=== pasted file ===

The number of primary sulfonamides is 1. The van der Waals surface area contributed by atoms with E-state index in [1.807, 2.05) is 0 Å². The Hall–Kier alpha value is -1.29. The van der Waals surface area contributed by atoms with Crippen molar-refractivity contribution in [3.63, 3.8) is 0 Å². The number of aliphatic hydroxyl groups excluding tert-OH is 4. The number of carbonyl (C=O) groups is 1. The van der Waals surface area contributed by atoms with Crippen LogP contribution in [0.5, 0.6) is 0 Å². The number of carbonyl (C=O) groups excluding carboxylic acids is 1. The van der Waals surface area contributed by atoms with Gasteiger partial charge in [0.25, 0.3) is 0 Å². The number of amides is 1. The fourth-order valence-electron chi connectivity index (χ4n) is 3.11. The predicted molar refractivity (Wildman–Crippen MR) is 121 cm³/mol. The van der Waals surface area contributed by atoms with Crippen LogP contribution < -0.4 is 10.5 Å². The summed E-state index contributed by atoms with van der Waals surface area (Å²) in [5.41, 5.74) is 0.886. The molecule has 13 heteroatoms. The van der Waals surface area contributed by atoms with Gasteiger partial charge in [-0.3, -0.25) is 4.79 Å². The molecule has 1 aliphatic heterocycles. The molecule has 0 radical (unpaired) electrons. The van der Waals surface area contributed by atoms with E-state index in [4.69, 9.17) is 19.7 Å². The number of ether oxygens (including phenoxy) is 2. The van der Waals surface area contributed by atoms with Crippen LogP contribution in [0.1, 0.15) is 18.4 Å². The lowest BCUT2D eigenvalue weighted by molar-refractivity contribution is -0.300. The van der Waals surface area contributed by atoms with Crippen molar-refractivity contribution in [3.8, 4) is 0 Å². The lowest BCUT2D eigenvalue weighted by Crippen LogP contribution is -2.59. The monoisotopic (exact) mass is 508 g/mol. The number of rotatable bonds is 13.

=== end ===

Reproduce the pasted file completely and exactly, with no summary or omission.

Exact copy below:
The number of primary sulfonamides is 1. The van der Waals surface area contributed by atoms with E-state index in [1.807, 2.05) is 0 Å². The Hall–Kier alpha value is -1.29. The van der Waals surface area contributed by atoms with Crippen molar-refractivity contribution in [3.63, 3.8) is 0 Å². The number of aliphatic hydroxyl groups excluding tert-OH is 4. The number of carbonyl (C=O) groups is 1. The van der Waals surface area contributed by atoms with Crippen LogP contribution in [0.5, 0.6) is 0 Å². The number of carbonyl (C=O) groups excluding carboxylic acids is 1. The van der Waals surface area contributed by atoms with Gasteiger partial charge in [0.25, 0.3) is 0 Å². The number of amides is 1. The fourth-order valence-electron chi connectivity index (χ4n) is 3.11. The predicted molar refractivity (Wildman–Crippen MR) is 121 cm³/mol. The van der Waals surface area contributed by atoms with Crippen LogP contribution < -0.4 is 10.5 Å². The summed E-state index contributed by atoms with van der Waals surface area (Å²) in [5.41, 5.74) is 0.886. The molecule has 13 heteroatoms. The van der Waals surface area contributed by atoms with Gasteiger partial charge in [-0.3, -0.25) is 4.79 Å². The molecule has 1 aliphatic heterocycles. The molecule has 0 radical (unpaired) electrons. The van der Waals surface area contributed by atoms with E-state index in [4.69, 9.17) is 19.7 Å². The number of ether oxygens (including phenoxy) is 2. The van der Waals surface area contributed by atoms with Crippen LogP contribution in [0.1, 0.15) is 18.4 Å². The lowest BCUT2D eigenvalue weighted by molar-refractivity contribution is -0.300. The van der Waals surface area contributed by atoms with Crippen molar-refractivity contribution in [3.8, 4) is 0 Å². The lowest BCUT2D eigenvalue weighted by Crippen LogP contribution is -2.59. The monoisotopic (exact) mass is 508 g/mol. The number of rotatable bonds is 13.